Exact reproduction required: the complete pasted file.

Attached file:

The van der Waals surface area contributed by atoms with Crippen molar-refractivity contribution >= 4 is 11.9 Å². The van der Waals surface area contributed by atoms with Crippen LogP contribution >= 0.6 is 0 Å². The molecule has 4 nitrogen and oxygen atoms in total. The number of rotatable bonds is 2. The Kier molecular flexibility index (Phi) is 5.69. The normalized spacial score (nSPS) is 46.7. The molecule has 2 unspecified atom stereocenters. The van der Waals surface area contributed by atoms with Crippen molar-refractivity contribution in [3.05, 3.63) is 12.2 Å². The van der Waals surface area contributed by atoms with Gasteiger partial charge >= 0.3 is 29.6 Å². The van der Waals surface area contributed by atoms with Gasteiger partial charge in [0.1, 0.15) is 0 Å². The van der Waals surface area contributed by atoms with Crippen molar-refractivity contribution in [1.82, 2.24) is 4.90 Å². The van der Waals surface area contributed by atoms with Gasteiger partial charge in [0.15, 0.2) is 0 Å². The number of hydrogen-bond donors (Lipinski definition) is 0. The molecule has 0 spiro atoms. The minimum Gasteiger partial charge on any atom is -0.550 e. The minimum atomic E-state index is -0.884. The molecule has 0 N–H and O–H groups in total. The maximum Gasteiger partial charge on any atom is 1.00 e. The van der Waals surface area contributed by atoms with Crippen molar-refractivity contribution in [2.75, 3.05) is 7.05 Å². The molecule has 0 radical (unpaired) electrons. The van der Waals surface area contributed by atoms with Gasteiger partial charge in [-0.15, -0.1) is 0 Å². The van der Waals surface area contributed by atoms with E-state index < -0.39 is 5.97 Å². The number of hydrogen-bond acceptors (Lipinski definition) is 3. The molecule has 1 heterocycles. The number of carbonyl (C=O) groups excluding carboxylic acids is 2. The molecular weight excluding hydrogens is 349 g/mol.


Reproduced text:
The van der Waals surface area contributed by atoms with Crippen molar-refractivity contribution >= 4 is 11.9 Å². The van der Waals surface area contributed by atoms with Crippen LogP contribution >= 0.6 is 0 Å². The molecule has 4 nitrogen and oxygen atoms in total. The number of rotatable bonds is 2. The Kier molecular flexibility index (Phi) is 5.69. The normalized spacial score (nSPS) is 46.7. The molecule has 2 unspecified atom stereocenters. The van der Waals surface area contributed by atoms with Crippen molar-refractivity contribution in [3.05, 3.63) is 12.2 Å². The van der Waals surface area contributed by atoms with Gasteiger partial charge >= 0.3 is 29.6 Å². The van der Waals surface area contributed by atoms with Gasteiger partial charge in [0.1, 0.15) is 0 Å². The van der Waals surface area contributed by atoms with Crippen molar-refractivity contribution in [1.82, 2.24) is 4.90 Å². The van der Waals surface area contributed by atoms with Gasteiger partial charge in [0.15, 0.2) is 0 Å². The number of hydrogen-bond donors (Lipinski definition) is 0. The molecule has 0 spiro atoms. The minimum Gasteiger partial charge on any atom is -0.550 e. The minimum atomic E-state index is -0.884. The molecule has 0 N–H and O–H groups in total. The maximum Gasteiger partial charge on any atom is 1.00 e. The van der Waals surface area contributed by atoms with Crippen molar-refractivity contribution in [2.75, 3.05) is 7.05 Å². The molecule has 0 radical (unpaired) electrons. The van der Waals surface area contributed by atoms with Gasteiger partial charge in [-0.15, -0.1) is 0 Å². The van der Waals surface area contributed by atoms with E-state index < -0.39 is 5.97 Å². The number of hydrogen-bond acceptors (Lipinski definition) is 3. The molecule has 1 heterocycles. The number of carbonyl (C=O) groups excluding carboxylic acids is 2. The molecular weight excluding hydrogens is 349 g/mol.